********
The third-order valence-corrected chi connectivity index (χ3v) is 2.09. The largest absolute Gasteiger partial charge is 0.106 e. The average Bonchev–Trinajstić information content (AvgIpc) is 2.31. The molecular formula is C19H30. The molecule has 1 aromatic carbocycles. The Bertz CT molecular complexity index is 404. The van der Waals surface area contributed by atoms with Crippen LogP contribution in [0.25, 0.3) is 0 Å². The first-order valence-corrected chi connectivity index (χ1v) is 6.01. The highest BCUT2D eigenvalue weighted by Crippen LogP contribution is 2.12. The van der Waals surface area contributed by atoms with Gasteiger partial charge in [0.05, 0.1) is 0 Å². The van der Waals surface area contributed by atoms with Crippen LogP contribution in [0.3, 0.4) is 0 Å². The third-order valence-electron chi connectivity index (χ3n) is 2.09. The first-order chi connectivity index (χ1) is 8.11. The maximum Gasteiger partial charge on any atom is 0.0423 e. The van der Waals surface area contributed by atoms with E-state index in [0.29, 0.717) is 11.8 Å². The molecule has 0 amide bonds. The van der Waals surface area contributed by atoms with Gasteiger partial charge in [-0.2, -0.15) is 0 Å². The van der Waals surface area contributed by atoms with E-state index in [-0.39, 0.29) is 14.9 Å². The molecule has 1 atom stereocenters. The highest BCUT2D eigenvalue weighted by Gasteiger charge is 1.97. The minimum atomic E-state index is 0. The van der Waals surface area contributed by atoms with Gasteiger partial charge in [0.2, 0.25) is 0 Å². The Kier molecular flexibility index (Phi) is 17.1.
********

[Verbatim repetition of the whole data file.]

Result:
The third-order valence-corrected chi connectivity index (χ3v) is 2.09. The largest absolute Gasteiger partial charge is 0.106 e. The average Bonchev–Trinajstić information content (AvgIpc) is 2.31. The molecular formula is C19H30. The molecule has 1 aromatic carbocycles. The Bertz CT molecular complexity index is 404. The van der Waals surface area contributed by atoms with Crippen LogP contribution in [0.25, 0.3) is 0 Å². The first-order valence-corrected chi connectivity index (χ1v) is 6.01. The highest BCUT2D eigenvalue weighted by Crippen LogP contribution is 2.12. The van der Waals surface area contributed by atoms with Gasteiger partial charge in [0.05, 0.1) is 0 Å². The van der Waals surface area contributed by atoms with Crippen LogP contribution in [0.3, 0.4) is 0 Å². The third-order valence-electron chi connectivity index (χ3n) is 2.09. The first-order chi connectivity index (χ1) is 8.11. The maximum Gasteiger partial charge on any atom is 0.0423 e. The van der Waals surface area contributed by atoms with E-state index in [0.29, 0.717) is 11.8 Å². The molecule has 0 amide bonds. The van der Waals surface area contributed by atoms with Gasteiger partial charge in [-0.2, -0.15) is 0 Å². The van der Waals surface area contributed by atoms with E-state index in [-0.39, 0.29) is 14.9 Å². The molecule has 1 atom stereocenters. The highest BCUT2D eigenvalue weighted by Gasteiger charge is 1.97. The minimum atomic E-state index is 0. The van der Waals surface area contributed by atoms with Gasteiger partial charge in [0.2, 0.25) is 0 Å². The Kier molecular flexibility index (Phi) is 17.1.